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Great answers above. It's also important, in order to do these things, to think about how you want the community to grow over time. It's always nice to get big, but if you grow without establishing those behaviors you want to encourage, it's easy for the culture of the community to get away from you. Think about starting a little smaller and maybe growing a little more slowly and intentionally than you might otherwise, and be transparent about it. It gives that first set of members some skin in the game on developing and protecting the culture.

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I want to expand on @a-b 's answer.

Having a code of conduct is important because it lets new members know what to expect, this is our code of conduct for example: https://techqueria.org/code-of-conduct/

Is very important to have it from the beginning, otherwise, it will be impossible to enforce it. On ours I wanted to emphasize that it is a professional community and it is very important to respect one another.

Your code of conduct must outline the expected behavior from members, what things are definitely not allowed, what can happen to people if they break it, and where can you be contacted if someone has a complain.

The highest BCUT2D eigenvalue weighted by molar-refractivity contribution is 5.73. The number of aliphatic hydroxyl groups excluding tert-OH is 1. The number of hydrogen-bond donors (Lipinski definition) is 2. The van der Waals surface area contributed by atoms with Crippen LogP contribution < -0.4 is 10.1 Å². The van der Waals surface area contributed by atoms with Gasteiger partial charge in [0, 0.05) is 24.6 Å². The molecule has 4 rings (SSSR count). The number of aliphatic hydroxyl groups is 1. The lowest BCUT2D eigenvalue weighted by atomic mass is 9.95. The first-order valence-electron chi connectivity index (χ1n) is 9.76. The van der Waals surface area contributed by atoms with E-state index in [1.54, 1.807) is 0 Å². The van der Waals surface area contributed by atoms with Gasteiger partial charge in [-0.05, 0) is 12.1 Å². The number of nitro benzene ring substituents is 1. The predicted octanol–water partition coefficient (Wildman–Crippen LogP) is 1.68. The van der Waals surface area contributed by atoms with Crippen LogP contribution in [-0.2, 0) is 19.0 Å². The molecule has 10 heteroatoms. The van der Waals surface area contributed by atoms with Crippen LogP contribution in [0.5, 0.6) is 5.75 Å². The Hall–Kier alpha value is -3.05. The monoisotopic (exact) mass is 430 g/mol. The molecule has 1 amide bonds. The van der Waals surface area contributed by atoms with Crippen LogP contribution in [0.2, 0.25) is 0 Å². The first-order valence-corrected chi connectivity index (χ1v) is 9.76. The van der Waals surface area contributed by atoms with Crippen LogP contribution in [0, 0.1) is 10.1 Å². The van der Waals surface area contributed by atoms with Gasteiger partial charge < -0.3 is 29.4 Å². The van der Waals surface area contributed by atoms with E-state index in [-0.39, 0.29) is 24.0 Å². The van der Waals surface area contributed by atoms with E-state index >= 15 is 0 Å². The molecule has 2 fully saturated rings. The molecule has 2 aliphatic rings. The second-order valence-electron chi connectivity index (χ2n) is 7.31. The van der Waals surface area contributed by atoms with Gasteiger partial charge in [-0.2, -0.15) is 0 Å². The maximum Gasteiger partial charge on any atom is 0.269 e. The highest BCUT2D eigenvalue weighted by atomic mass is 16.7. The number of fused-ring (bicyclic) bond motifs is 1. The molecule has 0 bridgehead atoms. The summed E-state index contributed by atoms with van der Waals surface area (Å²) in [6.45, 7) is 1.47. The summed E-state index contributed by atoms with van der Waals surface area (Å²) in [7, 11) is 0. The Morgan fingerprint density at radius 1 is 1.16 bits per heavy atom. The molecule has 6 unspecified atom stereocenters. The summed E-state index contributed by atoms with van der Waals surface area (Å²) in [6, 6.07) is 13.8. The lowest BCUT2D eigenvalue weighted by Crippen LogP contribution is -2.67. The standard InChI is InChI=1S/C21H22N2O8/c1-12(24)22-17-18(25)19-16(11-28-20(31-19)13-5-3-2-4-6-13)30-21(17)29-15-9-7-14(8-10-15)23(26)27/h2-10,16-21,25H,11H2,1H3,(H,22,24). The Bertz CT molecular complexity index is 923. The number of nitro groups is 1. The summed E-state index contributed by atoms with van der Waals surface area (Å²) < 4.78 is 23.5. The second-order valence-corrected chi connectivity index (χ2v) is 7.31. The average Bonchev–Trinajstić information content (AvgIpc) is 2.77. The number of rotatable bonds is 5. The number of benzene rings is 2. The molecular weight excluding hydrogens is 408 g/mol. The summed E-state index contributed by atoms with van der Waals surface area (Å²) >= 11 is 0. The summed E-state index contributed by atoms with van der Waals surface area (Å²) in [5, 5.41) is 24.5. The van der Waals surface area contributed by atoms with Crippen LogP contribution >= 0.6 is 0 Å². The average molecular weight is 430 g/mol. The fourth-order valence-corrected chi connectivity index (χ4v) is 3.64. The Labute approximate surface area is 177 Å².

We had cases, unfortunately, where we had to ask a member to refrain from some actions and a couple of cases where we had to ban users for continuous offenses; and it was only possible because we had a code of conduct to point them to, and because the members that felt disrespected knew that there was a code and moderators to protect them.

Think about it as insurance, hopefully you will never need it, but if something happens is much better to have it. Otherwise your members might interpret your actions and enforcement as arbitrary.

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Introduce Code of conduct

Some examples:

  • This is a good idea, but I think it would be good to have some explanation why a code of conduct would help to improve the community so that this fully answers the question. – Aurora0001 Nov 1 '16 at 15:42